AUNDECK OMNI KANING—The WSIB workers compensation system is so far out of whack that it needs to be fundamentally revamped or reworked, says a member of the Manitoulin North Shore Injured Workers Group (MNSIWG).
This was the sentiment shared by Michael Shain at the MNSIWG ceremony marking the National Day of Mourning held April 28. “But for this to take place, political will is needed and this just doesn’t seem to be there. That is why (MNSIWG) is not going to be silent and we are going to continue to speak our minds with the current system.”
Gary Hyrtsak, chair of the MNSIWG said, “again today we are having the Day of Mourning ceremonies, to remember all those workers who have been injured or killed in industrial accidents at work.” He pointed out 300 people died in workplace accidents (in Ontario) in 2017 and 30,000 were injured.
“The province of Ontario has been weakening the legislation that is supposed to protect those who have been injured or killed in workplace accidents,” said Mr. Hrytsak. “That is why it is imperative that people who are injured or know someone who has been injured or killed keep pressing the unions, politicians and municipalities for changes.”
Mr. Hrytsak pointed out, “one thing that all of us who have suffered workplace accidents has in common is that each worker was there to earn a living. Not to suffer injuries or to die. But many people over the years have not returned to their families after work.”
MNSIWG Founder Michael Shain said, “the legislation and protections for workers that had been built has been weakened by laws relating to labour, minimum wage and other issues and it has affected common folk.”
“The government is supposed to be there for the people,” said Mr. Shain. “So it’s hard to understand how they and the WSIB are making it even more difficult for people who are injured or killed at the workplace to get what they should be.”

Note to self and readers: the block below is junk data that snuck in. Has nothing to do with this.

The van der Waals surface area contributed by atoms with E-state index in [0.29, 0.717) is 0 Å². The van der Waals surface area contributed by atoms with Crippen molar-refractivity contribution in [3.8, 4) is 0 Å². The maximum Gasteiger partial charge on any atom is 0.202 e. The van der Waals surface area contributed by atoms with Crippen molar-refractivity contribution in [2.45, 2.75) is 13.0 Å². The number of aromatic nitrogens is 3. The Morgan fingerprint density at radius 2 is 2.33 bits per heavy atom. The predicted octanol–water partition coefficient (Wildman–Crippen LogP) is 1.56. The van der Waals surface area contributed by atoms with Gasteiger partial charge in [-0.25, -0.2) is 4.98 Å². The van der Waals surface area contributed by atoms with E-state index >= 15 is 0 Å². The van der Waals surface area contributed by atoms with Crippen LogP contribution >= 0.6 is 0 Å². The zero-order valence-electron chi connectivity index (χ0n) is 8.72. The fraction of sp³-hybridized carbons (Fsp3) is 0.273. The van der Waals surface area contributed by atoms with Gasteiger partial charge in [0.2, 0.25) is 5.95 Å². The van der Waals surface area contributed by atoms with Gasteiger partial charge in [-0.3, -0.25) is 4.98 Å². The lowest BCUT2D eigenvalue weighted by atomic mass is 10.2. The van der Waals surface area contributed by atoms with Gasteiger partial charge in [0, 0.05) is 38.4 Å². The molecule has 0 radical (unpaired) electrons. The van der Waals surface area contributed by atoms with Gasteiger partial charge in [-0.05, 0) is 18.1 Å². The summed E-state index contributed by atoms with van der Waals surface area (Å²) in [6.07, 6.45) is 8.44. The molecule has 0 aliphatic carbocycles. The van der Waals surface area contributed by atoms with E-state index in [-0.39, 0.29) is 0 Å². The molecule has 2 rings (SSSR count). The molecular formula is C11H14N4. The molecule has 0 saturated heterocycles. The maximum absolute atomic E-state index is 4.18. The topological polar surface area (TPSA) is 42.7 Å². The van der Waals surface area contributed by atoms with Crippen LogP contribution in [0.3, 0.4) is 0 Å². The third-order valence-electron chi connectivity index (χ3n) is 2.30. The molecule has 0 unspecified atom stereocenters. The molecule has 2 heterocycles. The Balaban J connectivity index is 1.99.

“The province is not focusing on the best interest of workers,” said Mr. Shain. “The Workers Compensation Board was founded at the outset of World War I. Workers gave up substantial rights to access courts and sue for damages after being injured at work, and in exchange, employees were to contribute to a no fault benefit process to allow workers who are injured to access benefits that they are owed, and paid for by workers. But over the years many WSIB benefits have been taken away from the employees.”
Mr. Shain pointed out in the 1980s two popular impact phrases that were used included ‘globalization’ and ‘a level playing field.’ “Those marked fundamental stuff for industry, labour and government. However, with free trade agreements, employers could shift labour to Mexico, produce products cheaper and make bigger profits. So the province saw employees’ well-paying jobs leaving the province. The province was afraid so they made changes.”
“So then industry said they had to have a level playing field and reduce our costs,” said Mr. Shain. “Governments for the past 25 years or so have been doing this by cutting WSIB premiums which have been reduced several times. And, all of this has been done on the backs of workers.”
“So that original agreement from around World War I is no longer providing a fair compromise for workers,” said Mr. Shain. “My experience in working with injured workers is that they are a victim twice: once, by the accident they have been involved in at work and then by the system that is supposed to be in place to help them. The benefits provided now are unfair. This needs to change.”